By Anastasia Lin, July 23, 2019
I’m a Chinese-Canadian. When I was crowned Miss World Canada in 2015, hoping to get a bigger platform to speak about human-rights issues, the Chinese Communist Party tried to silence me by threatening my father and other relatives in China. My family and I were left to defend ourselves against the might of the regime.
I felt frightened and alone. My family was in danger because I had exercised my right to free expression as a Canadian citizen. And my government was not there to support me. I met bureaucrats and diplomats at Global Affairs Canada, asking them to raise the issue with their Chinese counterparts. They insisted the situation was “complex” and they had no “action responsibility.” The best they could do was “monitor” such cases, like my father’s.
My story illustrates the nature of Communist China. To intimidate overseas Chinese critics, the party uses their families in China for leverage, targeting their livelihoods, reputations and connections. This unprincipled regime functions purely on the basis of fear and reward. Its leaders fear strength and dominate people by exploiting their fear and greed.
For all its economic power and pretence of modernization, China is ruled by the same unrepentant totalitarian state that has killed some 65 million citizens over 70 years. It is the same regime that mowed down peaceful students in Tiananmen Square in 1989. It is the same government that is locking up over a million Uyghur Muslims in concentration camps. It is the same government that arrests innocent Chinese citizens and slaughters them for their organs.
The party takes a similar approach to foreign states and businesses. It pressures governments to act contrary to their democratic principles. It forces foreign companies to turn over their intellectual property as a precondition of doing business in China and otherwise manipulates the domestic Chinese economy to secure unfair advantages.
Western countries, including Canada, have long believed that “engagement” — such as accession to the World Trade Organization in 2001 — will change China for the better. Instead, Beijing has exploited the rules for its own advantage while failing to abide by them.
Since December, China has imprisoned two Canadian citizens, Michael Spavor and Michael Kovrig, in an effort to pressure Canada to release Huawei executive Meng Wanzhou, who faces U.S. fraud charges. China has also held Sun Qian, a dual Chinese-Canadian citizen, since her arrest in February 2017, routinely torturing her because she is a Falun Gong practitioner while our political leaders remain silent.
In this context, Canada’s tired “business as usual” appeasement strategy must be abandoned. China will not be persuaded by passivity, and Canadians languishing in Chinese prisons won’t be released until we stand up to Beijing. We must take a tougher stance on China, with consistent, measured, and firm responses in order to show that its attempts to coerce Canada will never work.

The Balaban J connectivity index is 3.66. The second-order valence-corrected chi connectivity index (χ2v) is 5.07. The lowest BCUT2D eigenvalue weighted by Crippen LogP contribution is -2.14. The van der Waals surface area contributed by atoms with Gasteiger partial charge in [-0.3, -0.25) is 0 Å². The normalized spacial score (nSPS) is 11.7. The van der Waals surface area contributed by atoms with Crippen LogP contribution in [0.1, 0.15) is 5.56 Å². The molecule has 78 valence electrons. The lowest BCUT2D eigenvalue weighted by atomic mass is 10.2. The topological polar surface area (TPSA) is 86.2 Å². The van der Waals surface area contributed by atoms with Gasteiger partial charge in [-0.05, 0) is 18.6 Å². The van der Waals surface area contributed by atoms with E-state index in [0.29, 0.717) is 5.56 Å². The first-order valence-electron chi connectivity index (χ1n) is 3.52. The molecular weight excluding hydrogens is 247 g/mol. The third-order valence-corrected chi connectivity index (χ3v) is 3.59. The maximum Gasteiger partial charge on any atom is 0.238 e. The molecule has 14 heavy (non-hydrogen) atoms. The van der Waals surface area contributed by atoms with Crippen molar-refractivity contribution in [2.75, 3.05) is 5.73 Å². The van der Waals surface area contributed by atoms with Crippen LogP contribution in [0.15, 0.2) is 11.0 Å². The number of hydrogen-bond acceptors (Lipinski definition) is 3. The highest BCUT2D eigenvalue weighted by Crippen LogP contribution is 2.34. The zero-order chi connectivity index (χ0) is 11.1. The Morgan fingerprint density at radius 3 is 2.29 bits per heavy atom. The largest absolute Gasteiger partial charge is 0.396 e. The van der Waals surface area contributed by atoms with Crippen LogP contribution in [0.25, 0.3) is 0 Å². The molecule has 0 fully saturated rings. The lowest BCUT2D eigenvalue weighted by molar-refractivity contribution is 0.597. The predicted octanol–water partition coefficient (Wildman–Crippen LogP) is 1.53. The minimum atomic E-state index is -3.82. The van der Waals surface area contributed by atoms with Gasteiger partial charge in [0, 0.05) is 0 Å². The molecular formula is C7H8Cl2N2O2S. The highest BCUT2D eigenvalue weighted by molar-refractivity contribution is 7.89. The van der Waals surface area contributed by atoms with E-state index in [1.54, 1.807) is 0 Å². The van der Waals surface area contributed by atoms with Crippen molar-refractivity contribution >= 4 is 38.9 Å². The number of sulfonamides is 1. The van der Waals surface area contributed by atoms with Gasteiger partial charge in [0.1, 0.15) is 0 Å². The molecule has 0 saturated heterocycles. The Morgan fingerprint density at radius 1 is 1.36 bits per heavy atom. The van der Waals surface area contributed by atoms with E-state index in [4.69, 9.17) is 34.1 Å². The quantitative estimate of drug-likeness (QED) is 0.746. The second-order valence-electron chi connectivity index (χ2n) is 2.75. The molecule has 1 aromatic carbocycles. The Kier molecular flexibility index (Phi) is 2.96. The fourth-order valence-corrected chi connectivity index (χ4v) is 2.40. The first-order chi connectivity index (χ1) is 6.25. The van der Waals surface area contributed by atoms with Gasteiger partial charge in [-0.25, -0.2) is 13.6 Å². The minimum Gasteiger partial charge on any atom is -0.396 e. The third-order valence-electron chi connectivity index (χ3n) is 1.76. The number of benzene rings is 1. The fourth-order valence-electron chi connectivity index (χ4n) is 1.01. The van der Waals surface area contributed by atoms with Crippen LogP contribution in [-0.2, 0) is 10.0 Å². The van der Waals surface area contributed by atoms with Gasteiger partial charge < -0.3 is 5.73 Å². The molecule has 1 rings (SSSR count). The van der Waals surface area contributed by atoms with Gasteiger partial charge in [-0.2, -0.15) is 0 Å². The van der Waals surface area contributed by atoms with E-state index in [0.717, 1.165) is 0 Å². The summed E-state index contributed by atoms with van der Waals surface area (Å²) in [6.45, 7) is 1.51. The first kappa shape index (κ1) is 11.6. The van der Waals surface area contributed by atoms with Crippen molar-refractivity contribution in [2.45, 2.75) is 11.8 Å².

We should continue to engage our allies in the region to support us in this current dispute, but that will require we prove willing to stand up for ourselves by taking bold action — and we have many tools at our disposal.
For example, Canada should improve our relationships with like-minded countries, such as Taiwan and India, apply Magnitsky sanctions against officials involved in the inhumane treatment of Uyghurs, and pass laws to combat Chinese influence operations in Canada.
We should accept the findings of the China Tribunal and advance further investigations into the organ harvesting of prisoners of conscience. We should also expel or arrest Chinese officials in Canada suspected or known to be engaged in espionage. And the government should ban Huawei from involvement in Canada’s 5G.
By taking a tough stance, China’s bullying tactics will finally be met with resistance. Not only is this morally right, but it is the only way to protect Canadian interests in this dispute.
For decades, the world has turned a blind eye to Communist China’s atrocities in the naive hope that prosperity would lead to political liberalization. This approach now threatens to erode the freedoms Westerners take for granted. If free nations stand up for our principles, it will preserve our own liberty and give hope to the Chinese people, who have endured seven decades of repression.
Anastasia Lin is an actor, human rights activist and former Miss World Canada. She is the ambassador on Canada-China Policy for the Macdonald-Laurier Institute and a senior fellow at the Raoul Wallenberg Centre for Human Rights. “Badass Beauty Queen,” a documentary about Lin’s story, is available to view online.